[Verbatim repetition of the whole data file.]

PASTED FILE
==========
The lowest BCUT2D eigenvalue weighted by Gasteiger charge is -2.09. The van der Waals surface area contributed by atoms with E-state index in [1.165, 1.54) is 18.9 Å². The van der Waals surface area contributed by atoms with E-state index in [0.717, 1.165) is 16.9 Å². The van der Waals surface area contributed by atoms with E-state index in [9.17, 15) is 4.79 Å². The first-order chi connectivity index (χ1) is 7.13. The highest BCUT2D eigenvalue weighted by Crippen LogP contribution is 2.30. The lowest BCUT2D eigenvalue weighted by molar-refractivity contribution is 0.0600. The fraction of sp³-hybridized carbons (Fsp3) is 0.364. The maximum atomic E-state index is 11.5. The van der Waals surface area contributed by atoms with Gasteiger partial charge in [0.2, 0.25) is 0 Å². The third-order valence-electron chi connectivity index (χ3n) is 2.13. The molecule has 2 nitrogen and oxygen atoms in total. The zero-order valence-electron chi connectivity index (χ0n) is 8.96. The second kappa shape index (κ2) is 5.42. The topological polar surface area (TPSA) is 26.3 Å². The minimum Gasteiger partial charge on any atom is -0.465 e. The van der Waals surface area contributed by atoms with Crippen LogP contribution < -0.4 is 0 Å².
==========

The lowest BCUT2D eigenvalue weighted by Gasteiger charge is -2.09. The van der Waals surface area contributed by atoms with E-state index in [1.165, 1.54) is 18.9 Å². The van der Waals surface area contributed by atoms with E-state index in [0.717, 1.165) is 16.9 Å². The van der Waals surface area contributed by atoms with E-state index in [9.17, 15) is 4.79 Å². The first-order chi connectivity index (χ1) is 7.13. The highest BCUT2D eigenvalue weighted by Crippen LogP contribution is 2.30. The lowest BCUT2D eigenvalue weighted by molar-refractivity contribution is 0.0600. The fraction of sp³-hybridized carbons (Fsp3) is 0.364. The maximum atomic E-state index is 11.5. The van der Waals surface area contributed by atoms with Gasteiger partial charge in [0.2, 0.25) is 0 Å². The third-order valence-electron chi connectivity index (χ3n) is 2.13. The molecule has 2 nitrogen and oxygen atoms in total. The zero-order valence-electron chi connectivity index (χ0n) is 8.96. The second kappa shape index (κ2) is 5.42. The topological polar surface area (TPSA) is 26.3 Å². The minimum Gasteiger partial charge on any atom is -0.465 e. The van der Waals surface area contributed by atoms with Crippen LogP contribution < -0.4 is 0 Å².